Italy's PM Meloni covers dine-and-dash dill in Albania: a gesture of responsibility

Italy's Prime Minister, Giorgia Meloni, personally pays for an unpaid restaurant bill left by Italian tourists in Albania, emphasizing Italian respect for rules.

Italy's Prime Minister Giorgia Meloni

Italian Prime Minister Giorgia Meloni © Governo italiano, CC BY 3.0 IT, via Wikimedia Commons

In a recent incident, which happens in August, in one of the world's oldest cities Berat (Albania), Italian Prime Minister Giorgia Meloni took a laudable step to uphold the reputation of her compatriots abroad.

A group of Italian tourists, while visiting the picturesque town of Berat dined at a local restaurant but left without settling their bill. The unpaid amount, which totaled around €80, might seem trivial to some, but the implications of such an act on an international scale can be profound.


Upon learning about this incident from her Albanian counterpart, Prime Minister Edi Rama, during a familial visit to Albania, Meloni immediately took action. She directed the Italian embassy in Tirana, the capital of Albania, to cover the outstanding bill. The embassy, in a subsequent press release, confirmed the payment and emphasized that the amount was settled using Meloni's personal funds, not the taxpayers' money.

The statement from the embassy resonated with a clear message: "Italians respect the rules and pay their debts." They expressed their hope that such incidents would not recur in the future.

"On the recommendation of Prime Minister Meloni of Georgia, we proceeded to pay the bill left unpaid by a group of Italian tourists in a restaurant in Berat. Italians follow the rules and pay their debts, and we hope that such episodes will not happen again. With regard to the account balance of the restaurant in Berat, not revered by Italian tourists, it should be noted that the payment was liquidated at the expense of President Meloni's personal funds through the embassy, which was limited to the physical making of the payment"? - written on the official Facebook page of the Italian Embassy in Tirana.

The incident became widely known after surveillance footage of the tourists leaving the restaurant without paying went viral on social media platforms.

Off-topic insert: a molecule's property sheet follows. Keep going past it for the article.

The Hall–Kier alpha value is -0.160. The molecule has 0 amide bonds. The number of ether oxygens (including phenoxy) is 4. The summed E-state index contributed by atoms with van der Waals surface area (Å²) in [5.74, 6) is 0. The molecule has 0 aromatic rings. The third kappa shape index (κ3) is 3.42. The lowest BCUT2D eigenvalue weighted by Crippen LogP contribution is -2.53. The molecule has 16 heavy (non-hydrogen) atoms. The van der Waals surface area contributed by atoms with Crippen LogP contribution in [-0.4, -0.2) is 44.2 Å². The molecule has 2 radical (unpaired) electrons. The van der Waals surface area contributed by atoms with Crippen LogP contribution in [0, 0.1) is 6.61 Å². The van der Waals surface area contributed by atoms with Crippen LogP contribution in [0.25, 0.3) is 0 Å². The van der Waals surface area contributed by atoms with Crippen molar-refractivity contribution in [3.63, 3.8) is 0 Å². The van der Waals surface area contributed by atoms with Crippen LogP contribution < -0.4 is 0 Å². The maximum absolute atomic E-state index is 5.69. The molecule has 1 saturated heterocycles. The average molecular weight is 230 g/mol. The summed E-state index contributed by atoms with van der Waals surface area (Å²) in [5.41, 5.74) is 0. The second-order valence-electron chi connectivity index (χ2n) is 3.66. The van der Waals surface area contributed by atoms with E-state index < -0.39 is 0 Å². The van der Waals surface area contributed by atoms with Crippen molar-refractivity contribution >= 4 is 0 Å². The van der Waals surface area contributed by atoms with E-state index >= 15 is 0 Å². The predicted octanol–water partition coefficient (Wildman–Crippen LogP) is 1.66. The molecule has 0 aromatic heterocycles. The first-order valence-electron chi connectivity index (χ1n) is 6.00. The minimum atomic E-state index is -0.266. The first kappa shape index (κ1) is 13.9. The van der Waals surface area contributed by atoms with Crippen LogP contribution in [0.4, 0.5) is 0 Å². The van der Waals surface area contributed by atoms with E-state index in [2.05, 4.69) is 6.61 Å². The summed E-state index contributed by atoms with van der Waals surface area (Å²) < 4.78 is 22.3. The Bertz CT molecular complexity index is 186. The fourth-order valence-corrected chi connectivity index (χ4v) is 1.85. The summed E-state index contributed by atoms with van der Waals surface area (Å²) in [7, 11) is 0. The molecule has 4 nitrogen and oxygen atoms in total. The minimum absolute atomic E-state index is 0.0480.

This public attention made it imperative for the premier to address the situation.

Italy's renowned newspaper, La Stampa, quoted Meloni's reaction to the incident. She expressed her embarrassment, stating, "I felt ashamed because the country I want to represent isn't a nation that makes people talk about them abroad because they do this kind of things."

She further elaborated on her decision to pay the bill from her pocket, even though it sparked controversy back home.

While many lauded Meloni's gesture as a responsible act that upheld the dignity of Italians abroad, some critics argued that there are more pressing issues the leader should be ashamed of, such as the plight of migrants trying to reach Italy, the country's high inflation rate, and rising unemployment.

Interestingly, Albania has been witnessing a surge in Italian tourists, with many choosing it over traditional Italian vacation spots, which are perceived as more expensive. Last year alone, over 610,000 Italian tourists opted for Albania's pristine beaches for their summer retreat.

In conclusion, while the unpaid bill incident might seem minor, it sheds light on the broader responsibilities and challenges faced by leaders in the global arena.

It's a reminder that every action, no matter how small, can have significant implications, especially when it concerns international relations and a country's reputation abroad.

Berat, Albania: A brief overview

A river running through a lush green valley, Berat, Albania

A river running through a lush green valley, Berat, Albania \, Herolinda Pollozhani

UNESCO World Heritage:

Berat, also known as the "City of a Thousand Windows," is one of the oldest cities in Albania and Europe. In 2008, the old town of Berat was inscribed on the UNESCO World Heritage List alongside Gjirokastër, representing unique Ottoman-style architecture.

What the city is famous for:

Architecture: The city is renowned for its traditional houses, which are situated on the steep slopes of a hill, creating a unique cityscape. The white houses with numerous windows give the city its distinctive appearance.

Berat Castle: Located atop a hill, Berat Castle dates back to the 3rd century BC and offers a stunning view of the city and surrounding nature.

Religious Monuments: Berat is home to numerous churches and mosques, reflecting the city's religious diversity over the centuries.

Greek Orthodox church in Berat Castle, Albania

Greek Orthodox church in Berat Castle, Albania \, Vladan Raznatovic

Why tourists love Berat:

Historical Value: Berat serves as a living museum where every building and street tells the story of ancient civilizations that passed through the region.

Cultural Heritage: The city offers a unique blend of cultures and traditions that have been preserved over the centuries.

Natural Beauty: The city's location at the foothills and by the Osum River makes it an ideal spot for walking and enjoying nature.

In conclusion, Berat is a gem of Albania, attracting tourists with its historical legacy, cultural richness, and unique ambiance.


Read also